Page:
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Owen Williams - Plagiarism

Owen Williams

Plagiarism is the appropriation of passages, either word for word or in substance, from the writings of another and the incorporation of those passages as one's own in written work offered for credit. This very explanation, for example, with the noted exception of this particular sentence, is almost entirely plagiarized. It is always assumed that the written work for credit is the student's own unless proper acknowledgment is given the original author by the use of quotation marks and footnotes or other explanatory inserts. This includes the copying of lab reports and homework, or the unchanged use of the essential ideas or conclusions of such work, as well as the footnoted use of any and all other sources of ideas and phrases. Students may free themselves from uncertainties in the matter of plagiarism by following the general rules listed below:


  1. Direct quotation. When the exact words of an authority consulted are used, every quoted word must be placed within quotation marks and each quoted passage must have attached to it a footnote reference or other citation.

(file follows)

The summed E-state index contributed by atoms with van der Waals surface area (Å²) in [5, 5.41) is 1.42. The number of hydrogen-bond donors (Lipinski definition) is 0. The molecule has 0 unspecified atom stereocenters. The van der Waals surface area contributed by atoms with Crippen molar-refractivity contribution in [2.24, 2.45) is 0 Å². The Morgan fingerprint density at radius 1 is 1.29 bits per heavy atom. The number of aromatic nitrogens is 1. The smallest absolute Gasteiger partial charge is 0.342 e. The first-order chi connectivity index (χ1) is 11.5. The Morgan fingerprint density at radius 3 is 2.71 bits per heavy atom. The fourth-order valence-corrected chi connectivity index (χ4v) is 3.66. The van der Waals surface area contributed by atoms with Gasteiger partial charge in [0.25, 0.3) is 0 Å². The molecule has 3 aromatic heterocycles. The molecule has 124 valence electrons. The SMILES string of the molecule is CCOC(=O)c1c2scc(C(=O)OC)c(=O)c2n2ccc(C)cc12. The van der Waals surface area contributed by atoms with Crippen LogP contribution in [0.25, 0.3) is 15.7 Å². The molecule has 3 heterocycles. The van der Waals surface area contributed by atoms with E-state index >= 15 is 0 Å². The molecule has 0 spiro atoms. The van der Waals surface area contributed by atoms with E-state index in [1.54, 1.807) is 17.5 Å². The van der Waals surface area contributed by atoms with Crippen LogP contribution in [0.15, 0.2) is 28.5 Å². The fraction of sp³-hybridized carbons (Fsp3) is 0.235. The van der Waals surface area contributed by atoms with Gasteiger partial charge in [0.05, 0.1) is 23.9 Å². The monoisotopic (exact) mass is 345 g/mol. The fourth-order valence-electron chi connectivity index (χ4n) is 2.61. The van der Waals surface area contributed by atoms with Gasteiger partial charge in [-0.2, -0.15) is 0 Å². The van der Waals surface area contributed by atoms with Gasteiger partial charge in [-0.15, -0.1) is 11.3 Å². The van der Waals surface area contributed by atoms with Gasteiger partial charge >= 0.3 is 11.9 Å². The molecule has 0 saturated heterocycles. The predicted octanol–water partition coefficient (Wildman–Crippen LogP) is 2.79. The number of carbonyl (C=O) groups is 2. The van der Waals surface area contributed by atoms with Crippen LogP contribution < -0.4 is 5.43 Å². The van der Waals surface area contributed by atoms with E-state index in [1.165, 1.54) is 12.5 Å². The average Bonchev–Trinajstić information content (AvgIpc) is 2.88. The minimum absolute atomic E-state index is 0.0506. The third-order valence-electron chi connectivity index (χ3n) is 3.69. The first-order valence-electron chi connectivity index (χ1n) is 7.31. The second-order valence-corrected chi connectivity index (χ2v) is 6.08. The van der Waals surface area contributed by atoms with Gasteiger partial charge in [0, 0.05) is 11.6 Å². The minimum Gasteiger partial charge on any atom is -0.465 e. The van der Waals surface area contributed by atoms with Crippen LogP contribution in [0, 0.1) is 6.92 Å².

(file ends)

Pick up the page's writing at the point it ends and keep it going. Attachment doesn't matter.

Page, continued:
2. Indirect quotation. When summarizing or paraphrasing the words of an authority consulted, give an exact footnote reference or in-text citation to each passage which is summarized. Introduce all summaries by such signaling phrases as "According to . . . ," or "As . . . suggests."
  3. General acknowledgment of indebtedness. When general use is made of the thoughts, ideas, or information to be found in another person's work, always attach a reference number and footnote to the place in your paper where indebtedness occurs; if indebtedness occurs in several successive paragraphs, state that fact in the footnotes.
  4. Footnote form. Every footnote reference must identify the source used and give the page on which the borrowed material may be found (see the departmental Style Sheet or refer to your handbook).
  5. Bibliography. Append to each piece of written work submitted a complete list of all authorities (books, periodicals, encyclopedias, etc.) which have been consulted, even if no specific reference is made to them in the paper itself.